Were you born with the “horse-gene”, unable to deny your love for horses at an early age? Did you grow up begging for a horse with model horses placed on every open surface and horse posters wall-papering your bedroom? Did you drive your Mom crazy because you kept wearing out the knees in your pajamas running around the house on all fours like a horse?
Karen was this horse-crazy kid, and even though she begged every birthday and Christmas, Karen didn’t own her first horse until well into her twenties! Like many people buying their first horse, Karen’s dream was soon shattered when, unlike the rented or ranch horses she’d ridden, her horse would sometimes become difficult to control, spooking, balking or even bolting! The horse didn’t do this with other people or in controlled conditions, so asking advice from other horse owners and taking riding lessons helped, but trail riding alone still remained challenging.
Changing to larger bits and a tie-down (to prevent the horse from throwing her head into Karen’s face again) gave Karen a sense of more control until the day her horse bolted towards home with its chin tucked to the neck and running right towards a busy road. In total survival mode, Karen fortunately thought to pull one rein harder and keep turning the horse until it came to a stop. In that moment, with heart still pounding, Karen realized that she either needed to find some other form of education about horses or sadly give up her lifelong dream.
Karen’s formal education began by earning degree in Equine Science. She attended extensive symposiums and seminars from equine professionals and clinicians, eventually landing at a seminar with Pat Parelli in 1989. Because his program was designed for self-study, Karen took off with it!
Becoming an instructor in 1995, Karen taught Parelli Natural Horsemanship courses and clinics for over ten years. When Parelli moved his operation to southern Colorado, Karen became President of Parelli Natural Horsemanship, managing a Corporation that doubled in size every year, until resigning in 2001 to regain her focus of teaching horsemanship.
Karen explains, “After all three levels of the Savvy System were established and key corporate objectives were met, I realized that my dream of teaching was not being realized. Most people know the feeling of craving more time with horses, and though the daily connection with Pat and Linda Parelli was an invaluable experience, I kept longing to get back to helping people realize their dream with horses and sharing with others what’s been shared with me.”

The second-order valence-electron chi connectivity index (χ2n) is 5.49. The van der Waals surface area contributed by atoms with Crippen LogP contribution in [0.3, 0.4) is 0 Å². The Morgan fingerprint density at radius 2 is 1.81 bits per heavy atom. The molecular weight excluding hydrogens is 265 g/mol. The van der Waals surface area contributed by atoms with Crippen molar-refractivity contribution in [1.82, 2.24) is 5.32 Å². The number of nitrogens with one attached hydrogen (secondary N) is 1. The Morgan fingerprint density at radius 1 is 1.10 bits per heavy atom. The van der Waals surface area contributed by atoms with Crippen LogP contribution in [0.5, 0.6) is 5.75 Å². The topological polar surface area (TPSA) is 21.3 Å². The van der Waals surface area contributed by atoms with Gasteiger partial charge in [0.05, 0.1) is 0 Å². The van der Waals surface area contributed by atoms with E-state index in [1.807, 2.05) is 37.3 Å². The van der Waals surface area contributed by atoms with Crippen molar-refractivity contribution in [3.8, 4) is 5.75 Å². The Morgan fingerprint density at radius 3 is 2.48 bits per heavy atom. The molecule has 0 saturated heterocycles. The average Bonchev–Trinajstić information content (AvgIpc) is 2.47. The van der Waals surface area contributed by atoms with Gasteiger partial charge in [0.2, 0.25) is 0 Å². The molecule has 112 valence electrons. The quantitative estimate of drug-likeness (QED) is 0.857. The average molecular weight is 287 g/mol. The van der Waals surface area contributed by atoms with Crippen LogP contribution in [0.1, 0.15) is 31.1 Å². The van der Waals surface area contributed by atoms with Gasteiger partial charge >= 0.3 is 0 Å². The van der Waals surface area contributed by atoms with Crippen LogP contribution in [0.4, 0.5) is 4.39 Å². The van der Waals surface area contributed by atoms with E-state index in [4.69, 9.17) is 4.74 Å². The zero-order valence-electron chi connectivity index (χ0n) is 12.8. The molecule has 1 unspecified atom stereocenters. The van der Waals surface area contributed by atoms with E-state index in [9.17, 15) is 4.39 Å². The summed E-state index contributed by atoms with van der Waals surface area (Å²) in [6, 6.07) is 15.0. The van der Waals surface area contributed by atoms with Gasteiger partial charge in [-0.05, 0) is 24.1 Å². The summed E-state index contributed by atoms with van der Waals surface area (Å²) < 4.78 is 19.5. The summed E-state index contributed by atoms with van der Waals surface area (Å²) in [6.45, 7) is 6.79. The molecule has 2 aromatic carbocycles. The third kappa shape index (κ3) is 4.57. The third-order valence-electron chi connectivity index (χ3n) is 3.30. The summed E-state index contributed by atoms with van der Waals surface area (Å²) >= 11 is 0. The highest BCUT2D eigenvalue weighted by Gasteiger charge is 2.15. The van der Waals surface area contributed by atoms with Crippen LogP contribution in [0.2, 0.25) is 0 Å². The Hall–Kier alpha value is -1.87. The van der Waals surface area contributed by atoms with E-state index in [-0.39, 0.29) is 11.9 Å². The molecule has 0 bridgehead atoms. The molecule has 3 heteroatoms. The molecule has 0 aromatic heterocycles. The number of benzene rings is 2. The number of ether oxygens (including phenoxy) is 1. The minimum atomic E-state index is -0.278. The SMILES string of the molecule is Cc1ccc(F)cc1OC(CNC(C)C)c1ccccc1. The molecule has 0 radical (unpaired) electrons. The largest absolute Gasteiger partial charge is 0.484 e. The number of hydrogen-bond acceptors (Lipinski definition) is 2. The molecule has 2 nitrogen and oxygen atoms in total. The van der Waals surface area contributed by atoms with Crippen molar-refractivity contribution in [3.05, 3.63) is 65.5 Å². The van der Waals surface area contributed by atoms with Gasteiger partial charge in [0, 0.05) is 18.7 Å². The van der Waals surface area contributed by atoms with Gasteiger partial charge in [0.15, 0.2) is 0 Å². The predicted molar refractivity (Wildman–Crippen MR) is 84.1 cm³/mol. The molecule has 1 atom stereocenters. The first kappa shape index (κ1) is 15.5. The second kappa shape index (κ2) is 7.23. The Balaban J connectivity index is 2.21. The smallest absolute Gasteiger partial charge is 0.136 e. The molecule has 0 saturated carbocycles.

In 2002, Karen made the decision to teach independently, developing her perspective on Horsemanship for Women. “Going through the learning process myself, starting with literally knowing only that I love horses, I have had the experience of moving through the mental and physical challenges that many women face.” Karen further explains, “Most clinicians are men who have vast amounts of experience riding difficult or young horses. I find that women appreciate learning from someone that can relate to how they feel.”
Karen observes, “After more than a decade of teaching, I’ve noticed that men are more comfortable learning while in motion and have greater physical strength should a situation become difficult, while women prefer more instruction prior to engaging in an activity that may put them physically at risk… especially after having kids!”
Karen certainly does not exclude men, and does not promote a competition between genders. “Horsemanship for Women” is simply delivered in a way that appeals to the unique needs of women and horses.
“It’s a wonderful feeling when I see women build their confidence with horses, establishing leadership without guilt and gaining an even deeper bond with this large powerful animal that will give their whole heart to anyone willing to improve their relationship through communication.” Karen concludes, “My greatest reward happens at the end of a clinic when I ask what people gained from their weekend and someone says they are no longer afraid of their horse! We all love our horses, and with clear communication, horses can genuinely love us just as much!”